NMPA released the “Clinical Evaluation Guideline on Artificial Intelligence-assisted Detection Medical Devices (Software)” on November 7, 2023.
The guideline refers to FDA guidance of “Computer-Assisted Detection Devices Applied to Radiology Images and Radiology Device Data” and “Clinical Performance Assessment: Considerations for Computer-Assisted Detection Devices Applied to Radiology Images and Radiology Device Data”.
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AI-assisted detection devices refer to computer-based AI algorithms that can include functions such as pattern recognition and data analysis. They assist clinical physicians in making corresponding diagnostic and treatment decisions by identifying, marking, and highlighting possible areas of anomalies or lesions. They can be standalone software or embedded software. They are Class III devices. Common examples include those for the detection of lesions or anomalies related to lung nodules, breast nodules, fractures, vascular narrowing, colon polyps.
The products may also include non-assistive decision functions, such as structured report generation, before-and-after image comparisons, segmentation of normal anatomical structures (such as lung lobes, ribs, etc.), dimension measurements, CT value measurements, and other clinical functions, as well as data storage, transmission, and other non-clinical functions.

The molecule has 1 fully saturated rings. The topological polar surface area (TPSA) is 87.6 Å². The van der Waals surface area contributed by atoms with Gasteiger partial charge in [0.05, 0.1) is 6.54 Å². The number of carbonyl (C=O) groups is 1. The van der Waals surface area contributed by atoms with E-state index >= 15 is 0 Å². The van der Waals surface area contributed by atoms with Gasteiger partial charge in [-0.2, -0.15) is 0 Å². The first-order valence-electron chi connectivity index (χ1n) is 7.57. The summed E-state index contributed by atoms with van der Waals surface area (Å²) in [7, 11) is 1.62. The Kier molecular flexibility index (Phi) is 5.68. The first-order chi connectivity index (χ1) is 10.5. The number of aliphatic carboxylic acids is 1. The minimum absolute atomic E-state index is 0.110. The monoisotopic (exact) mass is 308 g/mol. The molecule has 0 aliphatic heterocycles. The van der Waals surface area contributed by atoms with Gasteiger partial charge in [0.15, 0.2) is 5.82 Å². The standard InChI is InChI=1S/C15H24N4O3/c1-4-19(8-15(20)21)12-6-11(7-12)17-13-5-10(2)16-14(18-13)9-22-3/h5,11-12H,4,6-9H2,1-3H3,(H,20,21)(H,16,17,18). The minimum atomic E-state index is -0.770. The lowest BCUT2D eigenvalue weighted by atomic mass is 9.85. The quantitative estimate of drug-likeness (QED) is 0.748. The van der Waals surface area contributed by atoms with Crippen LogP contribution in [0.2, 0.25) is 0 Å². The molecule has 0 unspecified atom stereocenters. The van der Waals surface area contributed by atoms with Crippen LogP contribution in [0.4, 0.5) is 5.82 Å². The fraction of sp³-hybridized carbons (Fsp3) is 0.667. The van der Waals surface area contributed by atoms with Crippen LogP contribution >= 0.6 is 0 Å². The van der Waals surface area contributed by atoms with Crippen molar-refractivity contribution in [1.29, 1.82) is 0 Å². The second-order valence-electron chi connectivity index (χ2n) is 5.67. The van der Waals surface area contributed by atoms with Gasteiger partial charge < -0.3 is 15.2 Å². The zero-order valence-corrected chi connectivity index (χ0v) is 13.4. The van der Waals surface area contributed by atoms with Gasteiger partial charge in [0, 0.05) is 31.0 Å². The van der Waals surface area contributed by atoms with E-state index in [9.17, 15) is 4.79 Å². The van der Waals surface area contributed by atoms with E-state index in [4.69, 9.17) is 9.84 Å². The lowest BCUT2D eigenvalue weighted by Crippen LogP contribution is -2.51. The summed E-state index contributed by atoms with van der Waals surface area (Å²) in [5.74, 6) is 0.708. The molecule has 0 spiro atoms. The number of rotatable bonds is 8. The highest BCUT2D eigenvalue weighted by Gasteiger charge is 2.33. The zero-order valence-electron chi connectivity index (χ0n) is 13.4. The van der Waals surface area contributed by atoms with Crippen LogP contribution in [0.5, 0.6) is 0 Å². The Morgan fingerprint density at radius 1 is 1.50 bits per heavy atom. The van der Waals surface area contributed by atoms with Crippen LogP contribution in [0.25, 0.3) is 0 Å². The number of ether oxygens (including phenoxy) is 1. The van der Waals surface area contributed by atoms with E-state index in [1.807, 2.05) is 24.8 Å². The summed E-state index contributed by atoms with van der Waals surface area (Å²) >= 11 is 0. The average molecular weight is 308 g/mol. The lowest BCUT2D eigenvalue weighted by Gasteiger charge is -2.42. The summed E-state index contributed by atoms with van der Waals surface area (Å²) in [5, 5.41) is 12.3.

Clinical Trial Design
The trials aim to evaluate the diagnostic performance of such products within their intended applications, including their usability and safety. Here’s a summary of the key points:
Clinical Trial Objectives: Clinical trials for AI-assisted diagnostic products primarily focus on enhancing the accuracy of disease detection by healthcare professionals. They may involve controlled trials, including randomized parallel, crossover, or multiple reader multiple case (MRMC) designs.
- Imaging Samples: Trials often use defined inclusion and exclusion criteria to collect imaging samples from the target population. Real-world data from clinical practice can be considered.
- Reader Variation: Due to variability among readers and their interaction with patient samples, clinical trials often include radiologists as study subjects, especially for non-real-time imaging products.